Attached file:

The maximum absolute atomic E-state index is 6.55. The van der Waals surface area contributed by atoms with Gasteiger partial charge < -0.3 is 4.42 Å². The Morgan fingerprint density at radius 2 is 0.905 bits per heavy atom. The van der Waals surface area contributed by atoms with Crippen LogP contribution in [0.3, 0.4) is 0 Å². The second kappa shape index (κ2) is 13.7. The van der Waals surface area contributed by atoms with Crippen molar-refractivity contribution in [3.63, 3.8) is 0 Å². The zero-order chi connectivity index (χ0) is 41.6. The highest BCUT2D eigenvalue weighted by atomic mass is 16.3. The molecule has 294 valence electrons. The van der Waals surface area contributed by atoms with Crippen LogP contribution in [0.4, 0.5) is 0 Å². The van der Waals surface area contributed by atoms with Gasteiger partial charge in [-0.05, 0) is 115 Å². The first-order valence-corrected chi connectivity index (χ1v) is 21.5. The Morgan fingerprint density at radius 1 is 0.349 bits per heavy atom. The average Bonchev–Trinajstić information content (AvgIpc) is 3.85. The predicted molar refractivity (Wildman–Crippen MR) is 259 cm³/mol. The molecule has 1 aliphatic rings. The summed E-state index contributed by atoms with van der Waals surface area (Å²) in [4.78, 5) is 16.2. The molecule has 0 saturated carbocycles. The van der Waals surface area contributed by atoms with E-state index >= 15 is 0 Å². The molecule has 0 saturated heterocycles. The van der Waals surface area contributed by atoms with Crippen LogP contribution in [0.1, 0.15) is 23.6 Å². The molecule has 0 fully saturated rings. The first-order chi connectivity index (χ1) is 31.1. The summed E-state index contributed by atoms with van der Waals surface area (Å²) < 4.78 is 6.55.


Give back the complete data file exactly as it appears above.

The maximum absolute atomic E-state index is 6.55. The van der Waals surface area contributed by atoms with Gasteiger partial charge < -0.3 is 4.42 Å². The Morgan fingerprint density at radius 2 is 0.905 bits per heavy atom. The van der Waals surface area contributed by atoms with Crippen LogP contribution in [0.3, 0.4) is 0 Å². The second kappa shape index (κ2) is 13.7. The van der Waals surface area contributed by atoms with Crippen molar-refractivity contribution in [3.63, 3.8) is 0 Å². The zero-order chi connectivity index (χ0) is 41.6. The highest BCUT2D eigenvalue weighted by atomic mass is 16.3. The molecule has 294 valence electrons. The van der Waals surface area contributed by atoms with Crippen LogP contribution in [0.4, 0.5) is 0 Å². The van der Waals surface area contributed by atoms with Gasteiger partial charge in [-0.05, 0) is 115 Å². The first-order valence-corrected chi connectivity index (χ1v) is 21.5. The Morgan fingerprint density at radius 1 is 0.349 bits per heavy atom. The average Bonchev–Trinajstić information content (AvgIpc) is 3.85. The predicted molar refractivity (Wildman–Crippen MR) is 259 cm³/mol. The molecule has 1 aliphatic rings. The summed E-state index contributed by atoms with van der Waals surface area (Å²) in [4.78, 5) is 16.2. The molecule has 0 saturated carbocycles. The van der Waals surface area contributed by atoms with E-state index >= 15 is 0 Å². The molecule has 0 saturated heterocycles. The van der Waals surface area contributed by atoms with Crippen LogP contribution in [0.1, 0.15) is 23.6 Å². The molecule has 0 fully saturated rings. The first-order chi connectivity index (χ1) is 31.1. The summed E-state index contributed by atoms with van der Waals surface area (Å²) < 4.78 is 6.55.